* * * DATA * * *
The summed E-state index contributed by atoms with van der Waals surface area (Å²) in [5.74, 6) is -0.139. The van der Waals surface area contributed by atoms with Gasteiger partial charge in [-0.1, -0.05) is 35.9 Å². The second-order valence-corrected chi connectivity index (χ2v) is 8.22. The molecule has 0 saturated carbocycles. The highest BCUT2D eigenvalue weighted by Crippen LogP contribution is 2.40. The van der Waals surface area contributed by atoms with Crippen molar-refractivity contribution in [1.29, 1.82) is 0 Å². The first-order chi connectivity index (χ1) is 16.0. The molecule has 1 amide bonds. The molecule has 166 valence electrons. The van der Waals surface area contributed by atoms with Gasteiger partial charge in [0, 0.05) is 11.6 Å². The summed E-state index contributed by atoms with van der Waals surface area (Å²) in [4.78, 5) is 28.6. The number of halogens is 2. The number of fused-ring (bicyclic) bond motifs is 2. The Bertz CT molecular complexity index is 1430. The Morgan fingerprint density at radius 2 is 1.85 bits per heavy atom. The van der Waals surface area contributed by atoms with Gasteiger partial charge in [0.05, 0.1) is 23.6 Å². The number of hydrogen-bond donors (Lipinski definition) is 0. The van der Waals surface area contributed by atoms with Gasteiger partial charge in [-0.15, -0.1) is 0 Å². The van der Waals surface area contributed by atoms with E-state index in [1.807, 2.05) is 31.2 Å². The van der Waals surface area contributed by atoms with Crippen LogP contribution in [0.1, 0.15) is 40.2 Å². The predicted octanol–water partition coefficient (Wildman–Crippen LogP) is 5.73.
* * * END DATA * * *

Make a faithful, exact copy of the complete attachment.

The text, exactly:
The summed E-state index contributed by atoms with van der Waals surface area (Å²) in [5.74, 6) is -0.139. The van der Waals surface area contributed by atoms with Gasteiger partial charge in [-0.1, -0.05) is 35.9 Å². The second-order valence-corrected chi connectivity index (χ2v) is 8.22. The molecule has 0 saturated carbocycles. The highest BCUT2D eigenvalue weighted by Crippen LogP contribution is 2.40. The van der Waals surface area contributed by atoms with Crippen molar-refractivity contribution in [1.29, 1.82) is 0 Å². The first-order chi connectivity index (χ1) is 16.0. The molecule has 1 amide bonds. The molecule has 166 valence electrons. The van der Waals surface area contributed by atoms with Gasteiger partial charge in [0, 0.05) is 11.6 Å². The summed E-state index contributed by atoms with van der Waals surface area (Å²) in [4.78, 5) is 28.6. The number of halogens is 2. The number of fused-ring (bicyclic) bond motifs is 2. The Bertz CT molecular complexity index is 1430. The Morgan fingerprint density at radius 2 is 1.85 bits per heavy atom. The van der Waals surface area contributed by atoms with Gasteiger partial charge in [0.05, 0.1) is 23.6 Å². The number of hydrogen-bond donors (Lipinski definition) is 0. The van der Waals surface area contributed by atoms with Gasteiger partial charge in [-0.15, -0.1) is 0 Å². The van der Waals surface area contributed by atoms with E-state index in [1.807, 2.05) is 31.2 Å². The van der Waals surface area contributed by atoms with Crippen LogP contribution in [0.1, 0.15) is 40.2 Å². The predicted octanol–water partition coefficient (Wildman–Crippen LogP) is 5.73.